Avant-garde mas­ter of ‘auto-de­struc­tive’ art

GUS­TAV METZGER, 90

The Washington Post Sunday - - OBITUARIES - BY MATT SCHUDEL matt.schudel@wash­post.com

Gus­tav Metzger, the founder of the “auto-de­struc­tive” art move­ment, whose po­lit­i­cally mo­ti­vated cre­ations were de­signed to mock mod­ern so­ci­ety by dis­in­te­grat­ing over time and whose ideas in­spired gui­tar-smash­ing rock mu­si­cian Pete Town­shend, died March 1 in Lon­don. He was 90.

His death was first re­ported in the Guardian news­pa­per. Other de­tails were not im­me­di­ately avail­able.

Mr. Metzger de­vel­oped his con­cept of auto-de­struc­tive art in 1959, defin­ing it as “art which trig­gers its own de­struc­tion.” He saw it as an out­growth of the ab­sur­dist dada move­ment of the 1920s, but it was also a re­sponse to the painful cir­cum­stances of his own life.

He left his na­tive Ger­many as a boy and grew up in Eng­land, but his par­ents stayed be­hind and died in the Holo­caust. He later de­scribed his na­tion­al­ity as “state­less” or as “es­caped Jew.”

For Mr. Metzger, art be­came an in­stru­ment to strike back at au­thor­i­tar­i­an­ism, nu­clear weapons, com­mer­cial­ism and mod­ern me­dia.

“When I saw the Nazis march, I saw ma­chine-like peo­ple and the power of the Nazi state,” he told the Guardian in 2012. “Au­tode­struc­tive art is to do with re­ject­ing power.”

Mr. Metzger dis­cov­ered his ideal medium for auto-de­struc­tive art with a form of ac­tion paint­ing. Wear­ing a gas mask and pro­tec­tive gog­gles, he gave a dra­matic demon­stra­tion of his work in the 1960s, spray­ing hy­drochlo­ric acid on ny­lon, which melted, curled and shred­ded into tat­ters. He ex­e­cuted the work at an out­door site in Lon­don, re­veal­ing St. Paul’s Cathe­dral in the dis­tance through acid-burned holes.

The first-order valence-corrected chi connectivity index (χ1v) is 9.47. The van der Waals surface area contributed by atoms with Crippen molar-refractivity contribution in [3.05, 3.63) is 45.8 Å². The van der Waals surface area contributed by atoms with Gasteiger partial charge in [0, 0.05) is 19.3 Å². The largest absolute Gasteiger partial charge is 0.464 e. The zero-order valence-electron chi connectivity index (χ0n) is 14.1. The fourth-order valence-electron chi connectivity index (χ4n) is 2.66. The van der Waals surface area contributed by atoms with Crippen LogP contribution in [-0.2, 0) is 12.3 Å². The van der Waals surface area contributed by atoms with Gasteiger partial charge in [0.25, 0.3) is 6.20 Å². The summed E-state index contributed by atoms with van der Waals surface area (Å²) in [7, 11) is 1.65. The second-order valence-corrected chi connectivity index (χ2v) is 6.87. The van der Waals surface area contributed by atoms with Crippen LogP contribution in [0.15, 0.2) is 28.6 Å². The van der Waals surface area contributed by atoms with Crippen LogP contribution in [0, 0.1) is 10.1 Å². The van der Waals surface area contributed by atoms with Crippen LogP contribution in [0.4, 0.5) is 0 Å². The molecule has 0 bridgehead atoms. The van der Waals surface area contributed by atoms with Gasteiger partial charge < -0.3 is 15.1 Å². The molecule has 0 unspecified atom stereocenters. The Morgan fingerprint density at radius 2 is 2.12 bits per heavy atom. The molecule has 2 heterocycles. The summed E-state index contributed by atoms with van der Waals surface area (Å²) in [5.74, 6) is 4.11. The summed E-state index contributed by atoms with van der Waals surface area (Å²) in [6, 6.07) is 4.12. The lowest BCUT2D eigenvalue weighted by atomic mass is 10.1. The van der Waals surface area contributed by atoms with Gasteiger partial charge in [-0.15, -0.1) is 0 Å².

“Auto-de­struc­tive art was never merely de­struc­tive,” he said in 2012. “De­stroy a can­vas, and you cre­ate shapes.”

Some­times reclu­sive and some­times a pub­lic provo­ca­teur, Mr. Metzger wrote artis­tic man­i­festos and ex­pounded on his no­tions at art schools. In 1962, Town­shend — who later be­came the cre­ative force be­hind the rock band the Who — was a young art stu­dent who at­tended one of Mr. Metzger’s lec­tures.

“He had a pro­found ef­fect on me,” Town­shend told the Guardian in 1998. “I took it as an ex­cuse to smash my new Rick­en­backer [gui­tar] that I had just [hocked] my­self to the eye­brows to buy. I re­ally be­lieved it was my re­spon­si­bil­ity to start a rock band that would only last three months, an auto-de­struc­tive rock group. The Who would have been the first punk band ex­cept that we had a hit.”

Mr. Metzger made an­other con­tri­bu­tion to rock his­tory when he was cred­ited with in­vent­ing the psy­che­delic light show. In 1964, he be­gan to ex­per­i­ment with plac­ing liq­uid crys­tals be­tween glass slides. By heat­ing and cool­ing the crys­tals, he could pro­duce vivid, ran­domly chang­ing col­ors, which he then pro­jected onto walls. The Who and an­other in­flu­en­tial 1960s Bri­tish rock band, Cream, soon asked Mr. Metzger to pro­vide light­ing ef­fects at their per­for­mances.

Never one to set­tle on a sin­gle form of ex­pres­sion for long, Mr. Metzger or­ga­nized a month-long Lon­don sym­po­sium in 1966 called “De­struc­tion in Art.” The idea was to show au­di­ences the de­struc­tive forces at work in so­ci­ety.

One of the artists at the sym­po­sium was Yoko Ono, be­fore she was mar­ried to Bea­tle John Len­non. She pre­sented a work of con­cep­tual art known as “Cut Piece,” in which she sat on a stage while au­di­ence mem­bers used scissors to snip off pieces of her cloth­ing un­til she was al­most nude.